Under the Microscope: Eric Kendricks


Over the past couple years, UCLA has been notorious for producing front seven players. Datone Jones, Jordan Zumwalt, and Anthony Barr have all been quality prospects, with two of them (Jones, Barr) being selected in the first round. With the tenure UCLA is building up for front seven prospects, it is no surprise that Eric Kendricks is as good as he is.

With the NFL Draft process still going slowly because the season is still underway, some players are not getting the attention that they deserve. Kendricks is one of those players. Athletically and fundamentally, Kendricks may be the most complete linebacker in the draft, but unwarranted size concerns and a linebacker class filled with other talented prospects has gotten Kendricks brushed under the rug.

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At Kendricks’ size, linebackers have to be able to quickly sift through trash and work across the line of scrimmage efficiently. In doing so, one has to be able to read the running back, find the gap, shoot it, breakdown and make the tackle. Kendricks has made this a staple of his game. He understands how to keep himself clean and when to strike in order to make sure the ball carrier is trapped. Below, defensive end Owamagbe Odighizuwa blows through the left tackle and forces the running back outside. Kendricks sees it and guns for the ball carrier.

Kendricks is an instinctive player. He quickly identifies where the ball is or will be and fires off like a bullet out of a gun. In run defense, this allows him to take sharper angles and get away with it, which either shortens the run with a tackle or forces the running back elsewhere. As a coverage player, Kendricks’ instincts and explosion makes him a menace when defending shallow routes. He gives quarterbacks the mirage that he is deep in coverage, but he reads their eyes and closes in on the receiver, leading to a minimal gain, if not an incompletion.

At the same time, Kendricks’ general speed, lateral mobility, and mental ability makes him a more than capable player in intermediate coverage, as well. Rarely does Kendricks seem lost. He knows who his assignment is and he gets physical with them to let them know. Kendricks forces guys off of their immediate route, not only allowing him to make his own adjustment to the route, but also forcing the receiver to take longer to develop his route. Kendricks’ capability in coverage almost instantly puts him above many other linebacker prospects because being able to be useful on all three downs, meaning in any situation, is necessary in today’s NFL.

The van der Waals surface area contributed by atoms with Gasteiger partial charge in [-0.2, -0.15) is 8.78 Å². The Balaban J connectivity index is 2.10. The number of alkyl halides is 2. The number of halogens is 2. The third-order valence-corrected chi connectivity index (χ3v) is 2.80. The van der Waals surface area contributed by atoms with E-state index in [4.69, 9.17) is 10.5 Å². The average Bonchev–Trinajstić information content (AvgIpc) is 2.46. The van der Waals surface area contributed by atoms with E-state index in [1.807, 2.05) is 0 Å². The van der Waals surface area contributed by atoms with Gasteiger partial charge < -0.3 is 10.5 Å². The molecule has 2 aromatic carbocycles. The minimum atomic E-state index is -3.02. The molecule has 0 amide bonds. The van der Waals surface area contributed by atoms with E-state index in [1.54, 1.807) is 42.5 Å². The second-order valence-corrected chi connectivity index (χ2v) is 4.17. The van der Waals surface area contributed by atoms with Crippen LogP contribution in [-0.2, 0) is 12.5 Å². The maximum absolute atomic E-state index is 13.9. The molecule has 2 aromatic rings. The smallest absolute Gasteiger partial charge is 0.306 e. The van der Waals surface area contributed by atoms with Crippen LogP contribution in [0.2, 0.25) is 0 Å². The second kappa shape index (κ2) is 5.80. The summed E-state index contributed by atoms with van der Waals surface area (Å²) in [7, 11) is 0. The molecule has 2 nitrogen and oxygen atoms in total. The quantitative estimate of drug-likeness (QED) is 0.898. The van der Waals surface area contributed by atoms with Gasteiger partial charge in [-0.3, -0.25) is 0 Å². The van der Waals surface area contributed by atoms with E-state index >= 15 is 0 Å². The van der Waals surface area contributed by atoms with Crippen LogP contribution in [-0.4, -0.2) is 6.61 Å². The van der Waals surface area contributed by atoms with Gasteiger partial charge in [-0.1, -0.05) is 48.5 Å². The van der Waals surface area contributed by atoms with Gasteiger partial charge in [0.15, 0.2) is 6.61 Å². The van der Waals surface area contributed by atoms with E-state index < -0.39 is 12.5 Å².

But of course, Kendricks’ coverage aptitude is not the only trait setting him apart from the others. Much like Chris Borland from last year (who has been faring well in San Francisco), Kendricks thrives not because of amazing physical attributes, but because of being able to understand an assignment and execute it, find ways to keep himself clean and balanced between the tackles, and tackle well.

Though I am not convinced quite Kendricks is the most talented linebacker in the class, he is the most fundamentally sound. One could go through any sample of games from Kendricks and only pick out a few instances of him missing a gap assignment, whereas many of these other linebackers are often running themselves out of the play multiple times per game. These fundamental plays don’t look that flashy, but consistently holding your assignment and minimizing the opponent’s yardage is key in becoming a top tier inside linebacker.

Once Kendricks keys in on these assignments and makes his run for the ball, he efficiently and consistently breaks down, widens up and stoutly drives his frame into the frame of the ball carrier. Kendricks knows that he isn’t able to get away with arm tackles (so few are, honestly), so he makes an effort to get in front of the oncoming ball carrier and use his whole body to make the tackle. Textbook technique. But what about when Kendricks gets caught up in a block? Can he hold up?

Despite underwhelming size, Kendricks has a wide, firm base that allows him to take on blockers and hold his ground. Not only does he hold ground, but he has shown ability to shed these blockers and not get swallowed up, as well as get his arm out of the lineman’s frame to make a tackle or, at the least, slow down the running back. He is not the most impressive block shedder, but at the same time, he is so rarely washed out of the play that he still makes a positive impact, or at least a neutral one.

Eric Kendricks isn’t the “sexiest” looking linebacker prospect in this class because he doesn’t possess the daunting size or power that people want to see, but there are so many things that he does well, and not much he does wrong. Aside from being born into the body he has and not having dominating power, both at the point of attack and as a blitzer, Kendricks is as complete as a linebacker prospect can get.

Though his role in the NFL is likely as an inside linebacker in a primarily 3-4 defense (Kansas City comes to mind), a base 4-3 team could take him and use him as their weakside linebacker due to his range and coverage ability. Kendricks has some degree of flexibility and that only makes him more valuable. Come draft weekend, it is more than likely that Kendricks ends up under-drafted and some team will get great value for an inside linebacker who has the ability to be top seven or so in the league by his third year.